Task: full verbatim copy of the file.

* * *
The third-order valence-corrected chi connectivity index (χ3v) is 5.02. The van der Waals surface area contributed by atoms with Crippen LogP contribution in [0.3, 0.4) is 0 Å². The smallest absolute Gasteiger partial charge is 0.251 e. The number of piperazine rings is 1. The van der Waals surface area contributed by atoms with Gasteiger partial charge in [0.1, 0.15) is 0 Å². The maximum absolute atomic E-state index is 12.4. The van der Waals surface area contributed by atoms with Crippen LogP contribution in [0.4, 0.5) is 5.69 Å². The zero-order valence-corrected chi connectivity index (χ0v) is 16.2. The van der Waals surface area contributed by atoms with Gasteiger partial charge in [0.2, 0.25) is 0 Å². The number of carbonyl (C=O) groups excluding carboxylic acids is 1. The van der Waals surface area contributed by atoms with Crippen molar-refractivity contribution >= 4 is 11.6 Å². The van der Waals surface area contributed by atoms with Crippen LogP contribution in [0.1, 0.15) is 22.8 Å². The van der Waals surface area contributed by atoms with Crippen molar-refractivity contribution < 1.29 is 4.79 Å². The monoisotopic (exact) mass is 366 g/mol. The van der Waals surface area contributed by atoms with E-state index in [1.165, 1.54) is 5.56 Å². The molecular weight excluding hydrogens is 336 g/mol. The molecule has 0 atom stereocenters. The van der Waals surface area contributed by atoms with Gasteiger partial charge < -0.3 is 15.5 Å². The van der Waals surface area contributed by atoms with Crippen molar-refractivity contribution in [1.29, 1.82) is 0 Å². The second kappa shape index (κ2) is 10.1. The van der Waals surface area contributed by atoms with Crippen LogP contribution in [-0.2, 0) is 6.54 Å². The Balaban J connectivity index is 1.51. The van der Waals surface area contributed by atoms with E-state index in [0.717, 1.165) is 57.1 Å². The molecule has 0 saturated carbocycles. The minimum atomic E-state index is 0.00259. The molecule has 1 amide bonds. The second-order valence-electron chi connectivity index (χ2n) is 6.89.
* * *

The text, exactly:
The third-order valence-corrected chi connectivity index (χ3v) is 5.02. The van der Waals surface area contributed by atoms with Crippen LogP contribution in [0.3, 0.4) is 0 Å². The smallest absolute Gasteiger partial charge is 0.251 e. The number of piperazine rings is 1. The van der Waals surface area contributed by atoms with Gasteiger partial charge in [0.1, 0.15) is 0 Å². The maximum absolute atomic E-state index is 12.4. The van der Waals surface area contributed by atoms with Crippen LogP contribution in [0.4, 0.5) is 5.69 Å². The zero-order valence-corrected chi connectivity index (χ0v) is 16.2. The van der Waals surface area contributed by atoms with Gasteiger partial charge in [0.2, 0.25) is 0 Å². The number of carbonyl (C=O) groups excluding carboxylic acids is 1. The van der Waals surface area contributed by atoms with Crippen molar-refractivity contribution >= 4 is 11.6 Å². The van der Waals surface area contributed by atoms with Crippen LogP contribution in [0.1, 0.15) is 22.8 Å². The van der Waals surface area contributed by atoms with Crippen molar-refractivity contribution < 1.29 is 4.79 Å². The monoisotopic (exact) mass is 366 g/mol. The van der Waals surface area contributed by atoms with E-state index in [1.165, 1.54) is 5.56 Å². The molecular weight excluding hydrogens is 336 g/mol. The molecule has 0 atom stereocenters. The van der Waals surface area contributed by atoms with Gasteiger partial charge < -0.3 is 15.5 Å². The van der Waals surface area contributed by atoms with Crippen molar-refractivity contribution in [1.29, 1.82) is 0 Å². The second kappa shape index (κ2) is 10.1. The van der Waals surface area contributed by atoms with Crippen LogP contribution in [-0.2, 0) is 6.54 Å². The Balaban J connectivity index is 1.51. The van der Waals surface area contributed by atoms with E-state index in [0.717, 1.165) is 57.1 Å². The molecule has 0 saturated carbocycles. The minimum atomic E-state index is 0.00259. The molecule has 1 amide bonds. The second-order valence-electron chi connectivity index (χ2n) is 6.89.